Jarvis Cocker was facing potentially the most hostile crowd of his career in the baking heat of Glastonbury 1995. Pulp wasn’t supposed to be headlining on the Saturday night – that honour had been given to The Stone Roses, who pulled out after guitarist John Squire broke his collarbone. The smattering of snarling, heckling Roses fans in the audience, however, were soon quelled by the mass love-in for a band then at the absolute peak of its powers. As Common People, Disco 2000 and Babies captivated the immense crowd, it seemed for a moment that Britpop would last forever and our futures would be a joyous one filled with NHS glasses, charity shop cardigans and arch references to provincial greengrocers and teen snogging.

David Bowie, 2000

 

The Thin White Duke had played Glastonbury before, way back in 1970. But absolutely nobody can remember that gig. So this Sunday night performance, thankfully recorded for posterity, remains the definitive Bowie Glasto document. Unlike so many major stars (hello Paul Simon and Bruce Springsteen) who didn’t bother with the mantra of ‘this is a massive gig so play the hits’, Bowie, as ever, knew what he was doing and rolled out the tunes we wanted to hear after two decades of waning popularity and declining sales. Wearing a quite revolting suit and with aging radio DJ hair, he played Ashes to Ashes, Changes, Life On Mars, Heroes and all the heart-rending classics you’d want to hear after spending three days in the sweltering heat doing battle with overflowing portaloos. Bowie’s reputation was re-born and the nationwide ardour for the boy from Brixton continues to this day.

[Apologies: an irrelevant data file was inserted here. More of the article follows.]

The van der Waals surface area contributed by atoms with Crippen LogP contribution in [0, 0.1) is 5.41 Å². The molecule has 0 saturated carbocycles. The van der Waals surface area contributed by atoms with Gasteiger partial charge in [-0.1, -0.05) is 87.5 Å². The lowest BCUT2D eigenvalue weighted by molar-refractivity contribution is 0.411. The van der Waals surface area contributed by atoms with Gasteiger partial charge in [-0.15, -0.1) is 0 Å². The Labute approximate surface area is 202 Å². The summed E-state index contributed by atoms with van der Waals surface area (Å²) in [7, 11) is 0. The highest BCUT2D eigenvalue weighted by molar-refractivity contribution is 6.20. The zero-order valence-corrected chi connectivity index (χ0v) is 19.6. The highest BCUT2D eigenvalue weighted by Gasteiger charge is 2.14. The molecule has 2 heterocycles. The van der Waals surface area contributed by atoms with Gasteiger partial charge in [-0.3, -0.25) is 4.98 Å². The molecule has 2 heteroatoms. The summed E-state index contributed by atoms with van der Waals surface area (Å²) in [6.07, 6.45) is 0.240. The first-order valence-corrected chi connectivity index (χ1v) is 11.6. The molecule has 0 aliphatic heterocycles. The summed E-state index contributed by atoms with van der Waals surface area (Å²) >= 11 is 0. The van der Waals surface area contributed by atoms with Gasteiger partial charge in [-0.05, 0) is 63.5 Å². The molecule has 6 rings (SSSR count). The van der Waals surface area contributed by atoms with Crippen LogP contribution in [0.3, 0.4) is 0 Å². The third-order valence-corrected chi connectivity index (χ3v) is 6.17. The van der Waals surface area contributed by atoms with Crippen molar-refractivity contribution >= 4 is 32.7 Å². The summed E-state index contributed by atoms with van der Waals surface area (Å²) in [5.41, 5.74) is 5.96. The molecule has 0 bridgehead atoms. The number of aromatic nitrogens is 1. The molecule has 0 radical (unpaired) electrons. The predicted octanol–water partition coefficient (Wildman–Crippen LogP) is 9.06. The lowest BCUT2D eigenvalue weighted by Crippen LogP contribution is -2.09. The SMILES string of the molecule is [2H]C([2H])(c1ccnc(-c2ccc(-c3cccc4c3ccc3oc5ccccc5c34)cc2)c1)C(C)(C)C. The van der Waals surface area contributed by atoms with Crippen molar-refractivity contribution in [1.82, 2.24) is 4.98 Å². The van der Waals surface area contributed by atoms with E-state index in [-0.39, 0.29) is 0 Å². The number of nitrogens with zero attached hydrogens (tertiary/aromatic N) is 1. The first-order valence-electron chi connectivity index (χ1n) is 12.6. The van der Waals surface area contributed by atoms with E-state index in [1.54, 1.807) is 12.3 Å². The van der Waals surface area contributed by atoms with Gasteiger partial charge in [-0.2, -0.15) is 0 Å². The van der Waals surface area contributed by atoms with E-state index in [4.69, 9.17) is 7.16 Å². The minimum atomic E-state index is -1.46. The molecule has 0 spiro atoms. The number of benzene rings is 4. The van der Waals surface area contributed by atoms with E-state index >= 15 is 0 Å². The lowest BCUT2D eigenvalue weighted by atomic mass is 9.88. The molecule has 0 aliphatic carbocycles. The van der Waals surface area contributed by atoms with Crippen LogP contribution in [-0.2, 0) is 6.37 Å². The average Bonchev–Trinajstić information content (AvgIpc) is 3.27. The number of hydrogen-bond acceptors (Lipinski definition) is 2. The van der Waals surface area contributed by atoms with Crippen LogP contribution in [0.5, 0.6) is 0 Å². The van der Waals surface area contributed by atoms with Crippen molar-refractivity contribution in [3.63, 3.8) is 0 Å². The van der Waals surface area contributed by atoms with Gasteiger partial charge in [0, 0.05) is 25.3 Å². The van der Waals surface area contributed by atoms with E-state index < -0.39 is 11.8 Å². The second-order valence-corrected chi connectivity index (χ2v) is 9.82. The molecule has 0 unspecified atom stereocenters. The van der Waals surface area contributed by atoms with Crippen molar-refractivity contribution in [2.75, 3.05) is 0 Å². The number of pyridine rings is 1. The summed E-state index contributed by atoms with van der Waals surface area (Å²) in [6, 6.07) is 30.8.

Amy Winehouse, 2008